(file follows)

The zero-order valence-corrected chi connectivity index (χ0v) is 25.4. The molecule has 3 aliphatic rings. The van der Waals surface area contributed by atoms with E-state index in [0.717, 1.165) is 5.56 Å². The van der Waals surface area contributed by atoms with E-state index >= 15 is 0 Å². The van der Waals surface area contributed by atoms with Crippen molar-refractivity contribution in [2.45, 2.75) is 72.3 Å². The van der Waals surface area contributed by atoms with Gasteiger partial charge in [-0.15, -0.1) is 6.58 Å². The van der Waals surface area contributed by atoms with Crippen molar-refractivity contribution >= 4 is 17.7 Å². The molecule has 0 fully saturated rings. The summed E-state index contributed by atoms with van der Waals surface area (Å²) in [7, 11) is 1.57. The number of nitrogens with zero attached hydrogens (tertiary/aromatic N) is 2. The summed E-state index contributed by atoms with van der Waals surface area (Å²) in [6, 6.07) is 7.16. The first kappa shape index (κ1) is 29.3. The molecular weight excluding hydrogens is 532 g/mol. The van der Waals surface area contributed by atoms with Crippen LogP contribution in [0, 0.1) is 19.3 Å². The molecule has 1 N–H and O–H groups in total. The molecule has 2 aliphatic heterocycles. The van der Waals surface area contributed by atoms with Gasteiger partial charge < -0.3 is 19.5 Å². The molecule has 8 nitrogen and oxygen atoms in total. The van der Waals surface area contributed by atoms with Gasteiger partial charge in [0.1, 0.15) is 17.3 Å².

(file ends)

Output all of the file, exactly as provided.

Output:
The zero-order valence-corrected chi connectivity index (χ0v) is 25.4. The molecule has 3 aliphatic rings. The van der Waals surface area contributed by atoms with E-state index in [0.717, 1.165) is 5.56 Å². The van der Waals surface area contributed by atoms with E-state index >= 15 is 0 Å². The van der Waals surface area contributed by atoms with Crippen molar-refractivity contribution in [2.45, 2.75) is 72.3 Å². The van der Waals surface area contributed by atoms with Gasteiger partial charge in [-0.15, -0.1) is 6.58 Å². The van der Waals surface area contributed by atoms with Crippen molar-refractivity contribution >= 4 is 17.7 Å². The molecule has 0 fully saturated rings. The summed E-state index contributed by atoms with van der Waals surface area (Å²) in [7, 11) is 1.57. The number of nitrogens with zero attached hydrogens (tertiary/aromatic N) is 2. The summed E-state index contributed by atoms with van der Waals surface area (Å²) in [6, 6.07) is 7.16. The first kappa shape index (κ1) is 29.3. The molecular weight excluding hydrogens is 532 g/mol. The van der Waals surface area contributed by atoms with Crippen LogP contribution in [0, 0.1) is 19.3 Å². The molecule has 1 N–H and O–H groups in total. The molecule has 2 aliphatic heterocycles. The van der Waals surface area contributed by atoms with Gasteiger partial charge < -0.3 is 19.5 Å². The molecule has 8 nitrogen and oxygen atoms in total. The van der Waals surface area contributed by atoms with Gasteiger partial charge in [0.1, 0.15) is 17.3 Å².